In any case, reformers appear poised to capture a majority of OPSB seats come November without much of a fight from those RSD opponents who spent the past decade demanding the return of schools. It suggests that at the end of the day, most New Orleanians are less worried about district governance than they are about ensuring that we build upon the success we’ve seen in our public schools.

Check out this OPSB Election Map

GREEN districts are held by pro-reform members; YELLOW districts are held by swing votes; RED are held by anti-reform members. Click on the map to learn more about the race in each district.

  1. CORRECTION: I previously said Moe Reed was the president of the New Orleans NAACP, but that was actually his father, Morris Reed. My apologies for the mistake. 

Pete became involved in education reform as a 2002 Teach For America corps member in New Orleans Public Schools and has worked in various capacities at Teach For America, KIPP, TNTP, and the Recovery School District. As a consultant, he developed teacher evaluation systems and served as a strategic advisor to school district leaders in Cleveland, Nashville, Chattanooga, and Jefferson Parish, Louisiana. He now writes about education policy and politics and lives in New Orleans.



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All About The Kids? Calcasieu Teacher Plays Politics At The Expense Of Students, Taxpayers



For more than a year, Calcasieu Parish special education teacher Ganey Arsement has been on a self-appointed crusade against education reform in Louisiana. He has blasted charters, standardized testing, Common Core, teacher evaluation, and yours truly on his blog, as well as on social media. He has worked to coordinate his attacks with the state’s teachers unions, particularly the Louisiana Association of Educators, and has sought to ingratiate himself with anti-reform politicians like Gov. John Bel Edwards and former State Rep. Brett Geymann.

Arsement with Gov. John Bel Edwards and former State Rep. Brett Geymann.

Arsement has also become an increasingly visible presence in Baton Rouge, where he has spent untold hours attending meetings of the Board of Elementary and Secondary Education (BESE) and lobbying in the hallways of the State Capitol. In recent months, Arsement has turned his guns on State Superintendent of Education John White – the bête noire of Louisiana’s reform opponents – whom he wants replaced. After failing to convince legislators that the law required them to reconfirm White (who has been on a month-to-month contract since the beginning of 2016), Arsement filed a petition in state court late last month that seeks to remove him from office.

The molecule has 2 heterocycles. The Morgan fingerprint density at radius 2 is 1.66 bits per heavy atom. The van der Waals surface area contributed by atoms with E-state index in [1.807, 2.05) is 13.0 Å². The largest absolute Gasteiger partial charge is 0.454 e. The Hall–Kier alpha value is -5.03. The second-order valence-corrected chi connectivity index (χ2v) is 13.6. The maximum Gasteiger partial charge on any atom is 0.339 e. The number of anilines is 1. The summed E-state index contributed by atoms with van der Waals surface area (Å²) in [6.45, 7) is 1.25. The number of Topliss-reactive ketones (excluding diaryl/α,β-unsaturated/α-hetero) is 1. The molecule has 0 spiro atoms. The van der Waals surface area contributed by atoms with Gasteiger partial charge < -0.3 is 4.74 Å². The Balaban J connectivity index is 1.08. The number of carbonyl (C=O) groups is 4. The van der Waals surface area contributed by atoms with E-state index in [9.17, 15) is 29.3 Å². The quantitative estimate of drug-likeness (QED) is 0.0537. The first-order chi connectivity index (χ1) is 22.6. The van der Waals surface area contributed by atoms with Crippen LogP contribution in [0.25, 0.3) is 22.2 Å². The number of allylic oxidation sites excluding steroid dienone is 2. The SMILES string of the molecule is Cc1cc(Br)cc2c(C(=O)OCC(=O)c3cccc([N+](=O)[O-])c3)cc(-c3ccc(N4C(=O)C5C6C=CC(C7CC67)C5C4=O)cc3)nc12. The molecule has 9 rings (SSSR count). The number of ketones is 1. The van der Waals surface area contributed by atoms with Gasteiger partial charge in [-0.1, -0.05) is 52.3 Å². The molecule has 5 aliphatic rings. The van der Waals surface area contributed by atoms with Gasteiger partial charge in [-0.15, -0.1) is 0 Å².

Through it all, Arsement has portrayed himself as a selfless defender of public education who is fighting the nefarious schemes of greedy “corporate” reformers. However, a closer examination reveals that his political adventures have instead come at the expense of students and taxpayers.

Unethical and possibly worse

Official attendance records provided to me by Calcasieu Parish Schools Superintendent Karl Bruchhaus show that Arsement missed 16.5 days of work – more than three weeks of school – over the course of the 2016-17 school year.


Arsement's absences and Calcasieu Parish School Board holidays.

According to Bruchhaus, all but one of these days (May 9, 2017) were recorded as sick leave. State law permits teachers to take two days of personal leave per year without loss of pay. The law also allows teachers to take ten days of sick leave per year due to illness or other emergencies without loss of pay. Unused sick leave can be carried over from one year to the next.

In Arsement’s case, it is clear that he took paid sick leave on many days when he was actually playing politics in Baton Rouge. Moreover, you don’t have to take my word for it, as he admits as much several times on his blog. Here are just a few examples…

What this means is that Arsement was off doing political advocacy while his special needs students were left with a substitute (who also had to be paid) and taxpayers foot the bill. I would venture to guess that most people would find that unacceptable, especially the parents of his students.

Missing absences?